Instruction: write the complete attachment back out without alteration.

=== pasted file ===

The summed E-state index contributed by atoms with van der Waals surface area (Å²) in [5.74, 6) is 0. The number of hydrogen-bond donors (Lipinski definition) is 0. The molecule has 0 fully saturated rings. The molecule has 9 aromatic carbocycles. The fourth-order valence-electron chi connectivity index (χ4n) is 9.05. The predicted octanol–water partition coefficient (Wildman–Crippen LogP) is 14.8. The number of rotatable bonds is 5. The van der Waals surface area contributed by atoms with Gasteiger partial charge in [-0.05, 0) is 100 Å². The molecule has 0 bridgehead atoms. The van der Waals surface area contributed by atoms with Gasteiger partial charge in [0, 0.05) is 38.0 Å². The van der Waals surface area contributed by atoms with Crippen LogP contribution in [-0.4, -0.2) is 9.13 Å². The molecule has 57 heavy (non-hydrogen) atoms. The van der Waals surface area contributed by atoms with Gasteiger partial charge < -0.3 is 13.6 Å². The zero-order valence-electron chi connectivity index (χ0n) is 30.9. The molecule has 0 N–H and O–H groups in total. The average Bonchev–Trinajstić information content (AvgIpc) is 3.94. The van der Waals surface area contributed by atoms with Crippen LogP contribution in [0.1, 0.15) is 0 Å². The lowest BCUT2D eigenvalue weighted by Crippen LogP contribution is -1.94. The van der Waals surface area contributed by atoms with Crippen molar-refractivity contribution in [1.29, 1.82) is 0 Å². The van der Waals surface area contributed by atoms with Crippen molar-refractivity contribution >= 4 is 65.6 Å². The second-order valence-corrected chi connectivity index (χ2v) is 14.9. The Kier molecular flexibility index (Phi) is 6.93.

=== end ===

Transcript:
The summed E-state index contributed by atoms with van der Waals surface area (Å²) in [5.74, 6) is 0. The number of hydrogen-bond donors (Lipinski definition) is 0. The molecule has 0 fully saturated rings. The molecule has 9 aromatic carbocycles. The fourth-order valence-electron chi connectivity index (χ4n) is 9.05. The predicted octanol–water partition coefficient (Wildman–Crippen LogP) is 14.8. The number of rotatable bonds is 5. The van der Waals surface area contributed by atoms with Gasteiger partial charge in [-0.05, 0) is 100 Å². The molecule has 0 bridgehead atoms. The van der Waals surface area contributed by atoms with Gasteiger partial charge in [0, 0.05) is 38.0 Å². The van der Waals surface area contributed by atoms with Crippen LogP contribution in [-0.4, -0.2) is 9.13 Å². The molecule has 57 heavy (non-hydrogen) atoms. The van der Waals surface area contributed by atoms with Gasteiger partial charge < -0.3 is 13.6 Å². The zero-order valence-electron chi connectivity index (χ0n) is 30.9. The molecule has 0 N–H and O–H groups in total. The average Bonchev–Trinajstić information content (AvgIpc) is 3.94. The van der Waals surface area contributed by atoms with Crippen LogP contribution in [0.1, 0.15) is 0 Å². The lowest BCUT2D eigenvalue weighted by Crippen LogP contribution is -1.94. The van der Waals surface area contributed by atoms with Crippen molar-refractivity contribution in [1.29, 1.82) is 0 Å². The van der Waals surface area contributed by atoms with Crippen molar-refractivity contribution >= 4 is 65.6 Å². The second-order valence-corrected chi connectivity index (χ2v) is 14.9. The Kier molecular flexibility index (Phi) is 6.93.